Dealing with tax can be a headache even when you’re only operating in a single nation. Dealing with taxes, fees, and tariffs for international trade can be a major obstacle for a lot of companies – especially smaller businesses.
You also need to be aware of trading standards and regulations. Failing to meet compliance regulations in a country you’re attempting to expand into can not only put a halt to your expansion plans, but also create additional costs in your home country.
As we’ve said, dealing with the taxes, laws, and tariffs of your new market will be a challenge. However, so long as you take a sensible, unrushed approach by making sure you or someone working for you knows exactly what they’re doing, it doesn’t need to be a problem.
Study the details before you get started, and make sure you understand what you need to do. Most tax and legal requirements ultimately amount to ticking the right box, so all you need to do is make sure you know which box you need to tick before you start expanding.
Imports, exports, shipping, and logistics are all things that large enterprises have departments dedicated to. That’s because managing a supply chain that crosses national boundaries can be a real challenge.
If you’re shipping goods from the APAC region to Europe or America, you’ll have to contend with geographical distance. However, the cost and time involved in shipping aren’t the only problem.
What if a container ship full of your goods is delayed a week, or doesn’t show up at all? What if your goods are impounded by customs?
These are all risks you face when trading internationally, and you’ll need to understand how things work in order to avoid them.
The absolute worst thing you can do is rush into international expansion without proper planning. If you don’t find yourself competing with an unexpected competitor, you could potentially overstock or understock on key products, and maybe even end up spending more than you expected.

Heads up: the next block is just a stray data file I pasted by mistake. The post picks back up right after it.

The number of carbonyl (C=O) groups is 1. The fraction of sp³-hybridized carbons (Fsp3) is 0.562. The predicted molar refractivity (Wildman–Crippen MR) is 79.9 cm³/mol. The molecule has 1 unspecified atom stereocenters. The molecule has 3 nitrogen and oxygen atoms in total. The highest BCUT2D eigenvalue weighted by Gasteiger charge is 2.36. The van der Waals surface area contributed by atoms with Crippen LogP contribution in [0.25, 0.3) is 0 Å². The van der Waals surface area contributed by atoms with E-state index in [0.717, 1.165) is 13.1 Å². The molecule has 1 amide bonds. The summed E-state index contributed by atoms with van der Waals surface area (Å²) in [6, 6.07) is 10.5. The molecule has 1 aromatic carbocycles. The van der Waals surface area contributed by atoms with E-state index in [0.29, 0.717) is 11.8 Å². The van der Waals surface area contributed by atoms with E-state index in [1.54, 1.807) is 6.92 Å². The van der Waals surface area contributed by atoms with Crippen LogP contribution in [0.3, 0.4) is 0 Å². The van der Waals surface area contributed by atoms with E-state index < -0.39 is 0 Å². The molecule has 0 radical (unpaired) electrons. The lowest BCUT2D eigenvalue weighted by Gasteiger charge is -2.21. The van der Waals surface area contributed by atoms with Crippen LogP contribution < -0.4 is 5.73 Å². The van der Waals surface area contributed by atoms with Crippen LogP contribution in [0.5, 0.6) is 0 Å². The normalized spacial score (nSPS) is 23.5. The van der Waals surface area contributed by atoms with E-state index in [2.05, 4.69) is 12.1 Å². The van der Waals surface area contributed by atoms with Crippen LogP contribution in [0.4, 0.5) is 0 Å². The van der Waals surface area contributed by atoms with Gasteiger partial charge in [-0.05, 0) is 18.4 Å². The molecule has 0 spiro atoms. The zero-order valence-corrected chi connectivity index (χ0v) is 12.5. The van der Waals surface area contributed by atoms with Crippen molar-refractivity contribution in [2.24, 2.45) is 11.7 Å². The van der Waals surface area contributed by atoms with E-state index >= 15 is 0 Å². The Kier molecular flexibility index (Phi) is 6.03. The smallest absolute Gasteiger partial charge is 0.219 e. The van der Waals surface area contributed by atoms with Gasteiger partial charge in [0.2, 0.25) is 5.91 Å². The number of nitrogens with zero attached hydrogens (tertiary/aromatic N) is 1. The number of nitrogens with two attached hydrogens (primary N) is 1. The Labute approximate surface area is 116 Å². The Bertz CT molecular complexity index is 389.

Conducting due diligence and having a solid plan in place makes it that much easier to avoid unexpected surprises. You wouldn’t wander into a foreign city without a map, and at least a vague idea of where you’re going, so why would you try to trade in a new nation without a firm, well-thought-out plan of campaign?
You will need more staff to handle the increased pressure on your business of working in another country. You may even need to hire staff on the ground in the new country. The specifics vary from business to business, and from country to country.
However, regardless of your specific situation, hiring more staff is always a risk. You’ll not only have increased overheads, but you’ll have to put your trust in new people – potentially even new people you never meet face to face.
As Shopify points out, “but if done well, the increased revenues and profits can easily pay for some extra time and/or staff to help manage your newly-invigorated micro-multinational”.
You need to ensure that your organization is 100% prepared for the challenge of international trade in order to succeed and grow effectively.
You should also ensure that your product is ready. If there are any changes to be made, you need to make them ASAP. If you roll out the right product in the right place and at the right time, success can be almost guaranteed.
Similarly, if you take care with who you hire, and how you manage them, you can leverage their expertise, skills and strengths to achieve your company’s goals and objectives.
Business is constantly changing. New products and new technologies are innovating all the time. Market trends change quicker than most can keep up with, so, if your business can keep up, you have a great opportunity on your hands.
By remaining open to new ideas and new points of view, Your business will be able to connect with partners and customers in your target nation.
If you take a careful considered approach to new ideas, implementing those that fit with your business goals and discarding those that don’t, you can help your business expansion plans run smoothly. You could also improve your business in your original market too.